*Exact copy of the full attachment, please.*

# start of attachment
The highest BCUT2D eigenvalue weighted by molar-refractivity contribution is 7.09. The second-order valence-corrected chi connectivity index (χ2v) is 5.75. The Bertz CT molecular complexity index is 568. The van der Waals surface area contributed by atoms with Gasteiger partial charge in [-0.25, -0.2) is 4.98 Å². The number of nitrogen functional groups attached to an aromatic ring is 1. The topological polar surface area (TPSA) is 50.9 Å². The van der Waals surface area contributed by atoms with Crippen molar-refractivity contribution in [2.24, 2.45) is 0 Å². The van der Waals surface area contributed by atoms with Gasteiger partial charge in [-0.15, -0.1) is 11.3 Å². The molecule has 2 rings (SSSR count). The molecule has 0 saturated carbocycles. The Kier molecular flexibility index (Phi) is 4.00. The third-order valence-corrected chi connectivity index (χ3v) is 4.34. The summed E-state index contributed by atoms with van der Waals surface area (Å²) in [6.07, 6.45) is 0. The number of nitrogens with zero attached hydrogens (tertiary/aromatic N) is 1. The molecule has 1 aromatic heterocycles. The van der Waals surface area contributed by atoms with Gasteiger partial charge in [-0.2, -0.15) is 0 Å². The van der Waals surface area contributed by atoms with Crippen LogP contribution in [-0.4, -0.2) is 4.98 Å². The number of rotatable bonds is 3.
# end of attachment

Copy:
The highest BCUT2D eigenvalue weighted by molar-refractivity contribution is 7.09. The second-order valence-corrected chi connectivity index (χ2v) is 5.75. The Bertz CT molecular complexity index is 568. The van der Waals surface area contributed by atoms with Gasteiger partial charge in [-0.25, -0.2) is 4.98 Å². The number of nitrogen functional groups attached to an aromatic ring is 1. The topological polar surface area (TPSA) is 50.9 Å². The van der Waals surface area contributed by atoms with Crippen molar-refractivity contribution in [2.24, 2.45) is 0 Å². The van der Waals surface area contributed by atoms with Gasteiger partial charge in [-0.15, -0.1) is 11.3 Å². The molecule has 2 rings (SSSR count). The molecule has 0 saturated carbocycles. The Kier molecular flexibility index (Phi) is 4.00. The third-order valence-corrected chi connectivity index (χ3v) is 4.34. The summed E-state index contributed by atoms with van der Waals surface area (Å²) in [6.07, 6.45) is 0. The number of nitrogens with zero attached hydrogens (tertiary/aromatic N) is 1. The molecule has 1 aromatic heterocycles. The van der Waals surface area contributed by atoms with Gasteiger partial charge in [-0.2, -0.15) is 0 Å². The van der Waals surface area contributed by atoms with Crippen LogP contribution in [-0.4, -0.2) is 4.98 Å². The number of rotatable bonds is 3.